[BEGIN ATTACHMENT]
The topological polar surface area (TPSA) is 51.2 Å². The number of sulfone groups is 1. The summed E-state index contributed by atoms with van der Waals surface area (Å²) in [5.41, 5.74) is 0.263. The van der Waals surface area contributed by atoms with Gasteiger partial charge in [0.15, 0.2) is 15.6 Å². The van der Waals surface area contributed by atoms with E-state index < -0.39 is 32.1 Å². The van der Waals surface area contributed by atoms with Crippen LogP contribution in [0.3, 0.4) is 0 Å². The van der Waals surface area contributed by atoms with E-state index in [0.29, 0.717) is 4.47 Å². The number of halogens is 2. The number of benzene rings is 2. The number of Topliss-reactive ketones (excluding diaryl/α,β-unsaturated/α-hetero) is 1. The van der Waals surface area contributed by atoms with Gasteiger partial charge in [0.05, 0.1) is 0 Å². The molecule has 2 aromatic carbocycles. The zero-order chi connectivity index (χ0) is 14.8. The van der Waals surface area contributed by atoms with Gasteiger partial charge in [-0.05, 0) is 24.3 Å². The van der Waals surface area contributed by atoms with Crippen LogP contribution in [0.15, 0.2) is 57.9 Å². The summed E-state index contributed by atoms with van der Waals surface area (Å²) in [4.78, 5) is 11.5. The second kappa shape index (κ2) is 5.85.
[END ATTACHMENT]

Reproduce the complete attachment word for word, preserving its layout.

The topological polar surface area (TPSA) is 51.2 Å². The number of sulfone groups is 1. The summed E-state index contributed by atoms with van der Waals surface area (Å²) in [5.41, 5.74) is 0.263. The van der Waals surface area contributed by atoms with Gasteiger partial charge in [0.15, 0.2) is 15.6 Å². The van der Waals surface area contributed by atoms with E-state index < -0.39 is 32.1 Å². The van der Waals surface area contributed by atoms with Crippen LogP contribution in [0.3, 0.4) is 0 Å². The van der Waals surface area contributed by atoms with E-state index in [0.29, 0.717) is 4.47 Å². The number of halogens is 2. The number of benzene rings is 2. The number of Topliss-reactive ketones (excluding diaryl/α,β-unsaturated/α-hetero) is 1. The van der Waals surface area contributed by atoms with Gasteiger partial charge in [0.05, 0.1) is 0 Å². The molecule has 2 aromatic carbocycles. The zero-order chi connectivity index (χ0) is 14.8. The van der Waals surface area contributed by atoms with Gasteiger partial charge in [-0.05, 0) is 24.3 Å². The van der Waals surface area contributed by atoms with Crippen LogP contribution in [0.15, 0.2) is 57.9 Å². The summed E-state index contributed by atoms with van der Waals surface area (Å²) in [4.78, 5) is 11.5. The second kappa shape index (κ2) is 5.85.